Cruising with Playpen
2/12/03 Lay Day in Acapulco, Mexico
It was HOT! We squeezed into a slip at the broken down marina, took an air-conditioned bus to Wal-Mart, walked a few blocks on the beach, went back to Playpen for dinner, took a taxi to the cliff divers, and went home and prepared for a dawn departure. Enough of hot, dirty, crowded, noisy Acapulco!
2/13/03-2/14/03 Acapulco to Huatulco 277nm
We had a picture perfect overnighter to Huatulco arriving in time to call Weatherman Walt and see when we’d have a Tehuantepec open window. He said, "Go right now or wait 6 days."
2/14/03-2/15/03 Huatulco to Puerto Madero, Mexico
We took deep breaths and joined 8 other boats for the crossing. We opted for the safer shore side route as opposed to the rhumb line, but the wind and seas were so benign, we cut some corners and saved a few miles. We pulled into the anchorage in Madero at 1800 having completed 505nm in 59 ¼ hours! The small Madero harbor housed Playpen, 2 34’ American tugs, 2 300’ commercial fishing boats (tied to a pier), 5 confiscated fish-type boats that had been filled with Ecuadorians and cocaine, and at least 200 pangas. We had a simple dinner on board and hit the sack.
2/16/03 Lay Day, Madero
Andy, an English-speaking native, took us ashore to complete our check out of Mexico. The Port Capitan’s office was on the beach, but Immigration was at the airport. For that Andy’s brother, the taxi driver, was called in. It turned out that the taxi was a pick up truck, and we were invited to sit on a 2x10 in the back. What a ride—60mph on dusty roads dodging cars, trucks, buses, and bikes. We quickly completed the Paperwork Cha Cha, and somehow safely made it back to the beach. At the beach some of the pangas were unloading their catches of…sharks—lots of them!
Having cleared out of Mexico, we completed the navigation to bypass Guatemala and head for Barillas Marina Club in El Salvador—another overnighter. Our overnighters so far had been wonderful with a full moon, slight breeze, and calm seas.
2/17/02-2/18/03 Madero, Mexico to Barillas, El Salvador
We left at dawn and had a beautiful ride passing a glowing volcano just at sunset. The boat was too hot for a nap; so I flaked out on the bow seat under a very bright full moon with a slight breeze. Suddenly the breeze turned to a 20-30kn wind. We were in a Papagallo! Then it was too rough for a nap! Fred wouldn’t leave the helm, except to be sick (We’d had shoe-leather Mexican steak with rice and bar-b-que sauce for dinner.), throughout the night. We both kept watch for fish traps, pangas, and shrimpers in the mounting seas. Swells were 6-8’ with wind waves on top. So much for calm seas at night. At sun-up the winds calmed, but the swells remained. We reached the Marina-appointed waypoint about 1430 and followed a sailboat following a panga sent by the marina. The panga escorted us through the breakers and the channel about 8 miles to a lagoon full of moorings. The panga driver helped us hook up to a mooring and Roberto, the English-speaking marina manager, brought the Port Captain aboard for paperwork. Then we went into the office for immigration. All very easy and only $10 a piece for visas. Roberto showed us around the grounds. He’s very proud of the facility. The moorings sit in a quiet, clean lagoon. On shore is a lovely pool wit hot tub surrounded by 20 mini-palapas—each with internet access. There’s a small store, gym, showers, restaurant with cable TV, and an ecological preserve. There are also several cute little bungalows; and the President of the country spends R&R here. (El Salvador is the size of Maryland, and Barillas Marina Club is its Camp David). Throughout the grounds many colorful hammocks hang between trees.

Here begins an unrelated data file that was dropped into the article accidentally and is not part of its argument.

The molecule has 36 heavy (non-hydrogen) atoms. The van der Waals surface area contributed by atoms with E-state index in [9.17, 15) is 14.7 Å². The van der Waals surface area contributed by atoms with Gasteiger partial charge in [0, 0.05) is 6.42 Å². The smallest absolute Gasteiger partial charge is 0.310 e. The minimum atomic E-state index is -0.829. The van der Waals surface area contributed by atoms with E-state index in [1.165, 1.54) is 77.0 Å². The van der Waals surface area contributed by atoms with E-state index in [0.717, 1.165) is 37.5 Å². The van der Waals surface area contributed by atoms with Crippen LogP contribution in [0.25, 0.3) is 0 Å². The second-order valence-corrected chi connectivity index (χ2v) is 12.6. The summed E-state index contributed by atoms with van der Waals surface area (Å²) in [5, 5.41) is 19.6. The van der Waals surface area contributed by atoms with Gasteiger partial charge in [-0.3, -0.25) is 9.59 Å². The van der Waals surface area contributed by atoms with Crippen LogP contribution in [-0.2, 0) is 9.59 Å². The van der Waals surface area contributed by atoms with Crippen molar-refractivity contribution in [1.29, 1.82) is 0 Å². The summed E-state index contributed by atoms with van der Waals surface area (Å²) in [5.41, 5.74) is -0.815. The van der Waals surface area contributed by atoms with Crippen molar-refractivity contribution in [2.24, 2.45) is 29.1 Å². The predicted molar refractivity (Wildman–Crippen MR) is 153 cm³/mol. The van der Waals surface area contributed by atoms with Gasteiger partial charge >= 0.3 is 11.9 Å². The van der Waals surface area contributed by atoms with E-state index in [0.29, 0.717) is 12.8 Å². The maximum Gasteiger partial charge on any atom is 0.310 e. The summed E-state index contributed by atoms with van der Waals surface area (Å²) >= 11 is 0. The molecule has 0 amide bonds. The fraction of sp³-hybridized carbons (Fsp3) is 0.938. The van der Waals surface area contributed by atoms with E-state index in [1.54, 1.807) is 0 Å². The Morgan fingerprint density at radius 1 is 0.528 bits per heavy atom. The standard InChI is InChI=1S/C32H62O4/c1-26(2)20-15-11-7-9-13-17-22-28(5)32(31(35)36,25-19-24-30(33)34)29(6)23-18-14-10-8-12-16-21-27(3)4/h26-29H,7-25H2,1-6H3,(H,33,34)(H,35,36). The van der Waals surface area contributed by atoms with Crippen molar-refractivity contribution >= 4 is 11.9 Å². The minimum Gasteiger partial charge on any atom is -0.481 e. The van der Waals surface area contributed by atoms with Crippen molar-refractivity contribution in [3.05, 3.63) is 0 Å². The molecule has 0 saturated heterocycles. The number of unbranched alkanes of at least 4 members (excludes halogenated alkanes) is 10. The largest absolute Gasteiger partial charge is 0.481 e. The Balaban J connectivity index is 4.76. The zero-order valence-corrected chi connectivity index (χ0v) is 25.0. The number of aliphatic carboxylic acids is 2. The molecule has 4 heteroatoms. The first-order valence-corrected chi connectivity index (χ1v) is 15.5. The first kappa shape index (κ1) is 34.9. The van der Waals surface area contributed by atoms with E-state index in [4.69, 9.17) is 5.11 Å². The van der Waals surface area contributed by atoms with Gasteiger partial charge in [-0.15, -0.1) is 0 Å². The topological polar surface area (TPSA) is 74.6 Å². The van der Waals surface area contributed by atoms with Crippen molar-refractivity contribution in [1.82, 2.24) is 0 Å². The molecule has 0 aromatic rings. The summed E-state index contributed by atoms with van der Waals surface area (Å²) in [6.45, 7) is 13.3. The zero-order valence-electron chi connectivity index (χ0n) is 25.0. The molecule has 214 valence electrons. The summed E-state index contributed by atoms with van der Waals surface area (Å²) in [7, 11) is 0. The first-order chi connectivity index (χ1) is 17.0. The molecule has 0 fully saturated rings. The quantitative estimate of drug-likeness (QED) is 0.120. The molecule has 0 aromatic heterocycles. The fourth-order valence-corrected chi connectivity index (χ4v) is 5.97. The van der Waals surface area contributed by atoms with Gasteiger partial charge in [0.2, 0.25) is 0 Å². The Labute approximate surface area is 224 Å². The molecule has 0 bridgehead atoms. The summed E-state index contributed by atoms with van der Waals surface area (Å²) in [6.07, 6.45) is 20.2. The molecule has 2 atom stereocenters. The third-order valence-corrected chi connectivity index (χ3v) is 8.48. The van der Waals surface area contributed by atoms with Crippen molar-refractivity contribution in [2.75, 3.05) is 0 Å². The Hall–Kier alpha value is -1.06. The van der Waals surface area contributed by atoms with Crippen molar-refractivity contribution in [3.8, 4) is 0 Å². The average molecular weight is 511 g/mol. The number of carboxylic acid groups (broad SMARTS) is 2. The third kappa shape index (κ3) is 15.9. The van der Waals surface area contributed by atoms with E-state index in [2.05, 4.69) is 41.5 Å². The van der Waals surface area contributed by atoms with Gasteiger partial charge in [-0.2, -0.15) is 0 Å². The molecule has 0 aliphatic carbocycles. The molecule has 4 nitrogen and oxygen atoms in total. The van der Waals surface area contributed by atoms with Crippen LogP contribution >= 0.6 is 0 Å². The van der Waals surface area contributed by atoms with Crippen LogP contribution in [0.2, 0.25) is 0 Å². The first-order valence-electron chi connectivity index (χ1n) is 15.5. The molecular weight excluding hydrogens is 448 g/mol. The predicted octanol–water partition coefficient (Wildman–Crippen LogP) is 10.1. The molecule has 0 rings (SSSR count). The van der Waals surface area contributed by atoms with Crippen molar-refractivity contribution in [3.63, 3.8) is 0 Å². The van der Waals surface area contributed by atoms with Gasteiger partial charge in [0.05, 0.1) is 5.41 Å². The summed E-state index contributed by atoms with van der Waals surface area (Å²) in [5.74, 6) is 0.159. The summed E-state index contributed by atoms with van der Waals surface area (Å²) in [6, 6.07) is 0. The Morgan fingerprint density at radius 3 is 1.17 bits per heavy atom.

2/19/03 Maintenance Day at Barillas